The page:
“On a surface level, it’s just a fun song with the title and the style,” Chip says, “It seems like it’s funny or a joke, but really, it’s a love story about two people who society says don’t really belong together. It’s laughing in the face of society and saying, ‘You know what this is my soul mate. I don’t care if I’m a punk rocker and she’s a goody two shoes, we found something, and we belong together no matter what the world says.’”

With Chip & The Charge Ups, the story telling doesn’t end at the level of the song or the album, it extends all the way to the performances. Maleena was all smiles, eager to share this aspect of their venture.

She says, “I think one thing that makes it really cool about our shows is that we always have a theme we incorporate, into the songs we play, different things we do for our outfits, and I think that brings in a whole new element that you don’t always see at concerts.”

Indeed, even a quick video search will show the band’s zestful style, dressed in black button ups with yellow ties, bopping around the stage like electrons whizzing around in an atom. Chip commands the crowd, addressing them as he sings. Maleena bolts towards the drummer and bangs her head to the beat before springing off the riser in a fit of fun, all while crushing every note on the bass.

She says they’ve had a “Black and Gold Rock and Roll Riot” filled with such antics, and that one of her favorite gigs was “Maleena’s Bombastic Birthday Bash” with cake, balloons, bead necklaces, and a special feature wherein she played one of her solo works. Though Maleena is not yet a senior in high school, she’s already had a lot of experience in both composition and performance, dabbling with songwriting as early as four years old and playing acoustically on her own before joining forces with her pops.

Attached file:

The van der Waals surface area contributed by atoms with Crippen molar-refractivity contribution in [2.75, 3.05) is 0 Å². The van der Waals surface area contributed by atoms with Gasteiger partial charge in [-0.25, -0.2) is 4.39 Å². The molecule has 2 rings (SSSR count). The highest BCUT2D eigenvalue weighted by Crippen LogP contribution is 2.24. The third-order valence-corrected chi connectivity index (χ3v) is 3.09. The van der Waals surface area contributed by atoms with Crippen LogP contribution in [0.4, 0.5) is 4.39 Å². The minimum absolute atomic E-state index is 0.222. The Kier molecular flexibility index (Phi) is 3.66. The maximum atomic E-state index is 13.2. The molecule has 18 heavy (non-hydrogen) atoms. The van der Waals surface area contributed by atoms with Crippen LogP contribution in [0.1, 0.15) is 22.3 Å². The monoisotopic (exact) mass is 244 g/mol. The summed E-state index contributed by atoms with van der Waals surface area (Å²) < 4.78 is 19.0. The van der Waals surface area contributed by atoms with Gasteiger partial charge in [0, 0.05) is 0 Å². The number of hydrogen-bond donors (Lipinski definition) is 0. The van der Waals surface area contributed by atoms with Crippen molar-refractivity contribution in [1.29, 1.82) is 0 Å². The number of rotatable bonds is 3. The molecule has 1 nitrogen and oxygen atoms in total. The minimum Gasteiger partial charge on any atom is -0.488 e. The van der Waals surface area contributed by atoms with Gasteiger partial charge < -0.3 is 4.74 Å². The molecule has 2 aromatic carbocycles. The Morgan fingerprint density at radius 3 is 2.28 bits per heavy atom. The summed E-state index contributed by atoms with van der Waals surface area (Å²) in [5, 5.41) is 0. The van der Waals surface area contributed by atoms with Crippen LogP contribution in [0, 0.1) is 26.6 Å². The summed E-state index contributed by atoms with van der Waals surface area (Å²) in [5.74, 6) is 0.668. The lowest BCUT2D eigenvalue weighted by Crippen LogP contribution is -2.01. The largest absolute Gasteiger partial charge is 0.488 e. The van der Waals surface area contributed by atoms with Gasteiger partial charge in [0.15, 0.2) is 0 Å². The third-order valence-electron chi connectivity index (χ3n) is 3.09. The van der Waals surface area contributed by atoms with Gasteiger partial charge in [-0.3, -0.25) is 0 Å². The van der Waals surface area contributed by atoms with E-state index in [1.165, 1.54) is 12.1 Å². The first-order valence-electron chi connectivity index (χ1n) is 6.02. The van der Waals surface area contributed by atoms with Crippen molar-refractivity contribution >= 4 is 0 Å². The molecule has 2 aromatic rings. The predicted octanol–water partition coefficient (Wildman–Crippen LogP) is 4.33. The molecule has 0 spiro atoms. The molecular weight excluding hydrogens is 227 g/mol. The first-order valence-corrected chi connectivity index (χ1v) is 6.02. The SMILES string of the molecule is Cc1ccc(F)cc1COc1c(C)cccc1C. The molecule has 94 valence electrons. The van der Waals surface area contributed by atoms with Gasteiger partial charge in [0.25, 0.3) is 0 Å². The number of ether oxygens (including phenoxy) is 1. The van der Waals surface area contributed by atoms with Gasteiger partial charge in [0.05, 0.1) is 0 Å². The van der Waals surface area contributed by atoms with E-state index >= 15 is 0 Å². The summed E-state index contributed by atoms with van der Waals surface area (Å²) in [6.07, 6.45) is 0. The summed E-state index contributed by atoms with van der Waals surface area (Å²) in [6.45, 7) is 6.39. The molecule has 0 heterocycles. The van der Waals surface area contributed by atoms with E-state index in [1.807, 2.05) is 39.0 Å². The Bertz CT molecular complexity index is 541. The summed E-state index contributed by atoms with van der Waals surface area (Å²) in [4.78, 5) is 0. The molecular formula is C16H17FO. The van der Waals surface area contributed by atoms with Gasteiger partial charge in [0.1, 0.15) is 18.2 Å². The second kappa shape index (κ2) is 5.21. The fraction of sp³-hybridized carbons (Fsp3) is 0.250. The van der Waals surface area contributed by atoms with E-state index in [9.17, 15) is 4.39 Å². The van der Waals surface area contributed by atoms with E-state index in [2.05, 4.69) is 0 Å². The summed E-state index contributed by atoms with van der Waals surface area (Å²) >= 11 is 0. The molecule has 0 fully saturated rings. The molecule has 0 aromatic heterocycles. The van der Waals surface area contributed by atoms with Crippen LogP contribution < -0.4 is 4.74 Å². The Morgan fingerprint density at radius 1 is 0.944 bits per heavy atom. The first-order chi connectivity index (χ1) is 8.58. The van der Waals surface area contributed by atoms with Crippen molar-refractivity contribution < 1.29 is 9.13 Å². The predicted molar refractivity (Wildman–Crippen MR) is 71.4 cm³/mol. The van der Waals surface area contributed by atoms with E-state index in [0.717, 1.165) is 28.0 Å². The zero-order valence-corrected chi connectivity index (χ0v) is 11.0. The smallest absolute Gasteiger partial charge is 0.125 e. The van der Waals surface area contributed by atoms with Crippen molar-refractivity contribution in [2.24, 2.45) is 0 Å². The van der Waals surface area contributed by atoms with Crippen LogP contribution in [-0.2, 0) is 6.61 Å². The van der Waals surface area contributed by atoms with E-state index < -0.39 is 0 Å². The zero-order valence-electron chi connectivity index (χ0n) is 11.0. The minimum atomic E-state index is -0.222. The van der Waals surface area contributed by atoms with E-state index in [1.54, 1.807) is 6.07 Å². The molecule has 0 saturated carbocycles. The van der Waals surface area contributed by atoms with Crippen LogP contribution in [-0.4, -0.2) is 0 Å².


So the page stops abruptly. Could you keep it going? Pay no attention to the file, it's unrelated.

“I started my whole music career in third grade when I started playing recorder,” she earnestly declares. She explains how the school program incentivized musical learning by rewarding increasing skill with bits of different colored yarn tied to the end of the recorder, “They called them belts,” Chip chimes in, “kind of like karate.” Maleena said she excelled so quickly they had to add new levels, “That’s when I knew I wanted to be a musician.”

Chip hangs back, watching her with an unimposing fatherly pride as she speaks freely.

“Every Monday I have my music days and I just go and I write a song, I write a song every week. Usually I start with a drum beat, I pick out a tempo, I have a little MIDI keyboard and I also have EZdrummer, so I just mess around with it until I find a drum beat I like and then I build on top of that until I have a full song.”

“Every Monday?” I ask, astonished by her discipline.

“Yup!” she replies in a pleased chirp. “It started over the summer before my junior year because everybody’s like ‘oh you have to start thinking about college and career,’ and I was like… ‘Yikes!’”

We all laugh together at the simple honesty of this statement, so revealing of the pressures we place on young people.

“Honestly being a musician is my dream, so I figured I’m not gonna get anywhere unless I start doing it. So, I just dedicated every Monday. I said, ‘I’m gonna go in and I’m gonna write so many songs,’ and then before I graduate, I’m hoping to have an album of just my solo music to get me started.”

“How did you get so wise?” I ask.

She folds in on herself a little with a shy laugh, “I don’t know.”

“Good parenting maybe?” I suggest.

“I don’t want to take all the credit,” Chip says, waving his hands, “She’s so self-motivated with that. It’s her own idea.”